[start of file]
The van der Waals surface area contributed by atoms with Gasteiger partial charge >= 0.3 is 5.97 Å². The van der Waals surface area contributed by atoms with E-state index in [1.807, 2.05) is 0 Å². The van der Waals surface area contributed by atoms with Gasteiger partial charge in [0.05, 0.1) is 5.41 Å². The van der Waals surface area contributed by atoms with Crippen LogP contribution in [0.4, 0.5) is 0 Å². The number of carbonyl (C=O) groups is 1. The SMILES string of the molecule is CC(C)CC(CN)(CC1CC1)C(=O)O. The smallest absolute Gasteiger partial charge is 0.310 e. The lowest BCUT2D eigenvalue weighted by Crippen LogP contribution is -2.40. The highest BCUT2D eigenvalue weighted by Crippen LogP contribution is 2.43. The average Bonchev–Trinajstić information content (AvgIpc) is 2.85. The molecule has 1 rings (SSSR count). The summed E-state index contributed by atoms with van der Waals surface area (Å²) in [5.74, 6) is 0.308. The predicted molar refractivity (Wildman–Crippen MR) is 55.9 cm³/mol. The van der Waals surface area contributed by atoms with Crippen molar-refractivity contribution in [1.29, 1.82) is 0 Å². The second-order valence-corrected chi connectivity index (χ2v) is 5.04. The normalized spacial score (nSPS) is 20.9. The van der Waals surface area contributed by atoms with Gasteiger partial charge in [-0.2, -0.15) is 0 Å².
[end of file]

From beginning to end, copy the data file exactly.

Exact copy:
The van der Waals surface area contributed by atoms with Gasteiger partial charge >= 0.3 is 5.97 Å². The van der Waals surface area contributed by atoms with E-state index in [1.807, 2.05) is 0 Å². The van der Waals surface area contributed by atoms with Gasteiger partial charge in [0.05, 0.1) is 5.41 Å². The van der Waals surface area contributed by atoms with Crippen LogP contribution in [0.4, 0.5) is 0 Å². The number of carbonyl (C=O) groups is 1. The SMILES string of the molecule is CC(C)CC(CN)(CC1CC1)C(=O)O. The smallest absolute Gasteiger partial charge is 0.310 e. The lowest BCUT2D eigenvalue weighted by Crippen LogP contribution is -2.40. The highest BCUT2D eigenvalue weighted by Crippen LogP contribution is 2.43. The average Bonchev–Trinajstić information content (AvgIpc) is 2.85. The molecule has 1 rings (SSSR count). The summed E-state index contributed by atoms with van der Waals surface area (Å²) in [5.74, 6) is 0.308. The predicted molar refractivity (Wildman–Crippen MR) is 55.9 cm³/mol. The van der Waals surface area contributed by atoms with Crippen molar-refractivity contribution in [1.29, 1.82) is 0 Å². The second-order valence-corrected chi connectivity index (χ2v) is 5.04. The normalized spacial score (nSPS) is 20.9. The van der Waals surface area contributed by atoms with Gasteiger partial charge in [-0.2, -0.15) is 0 Å².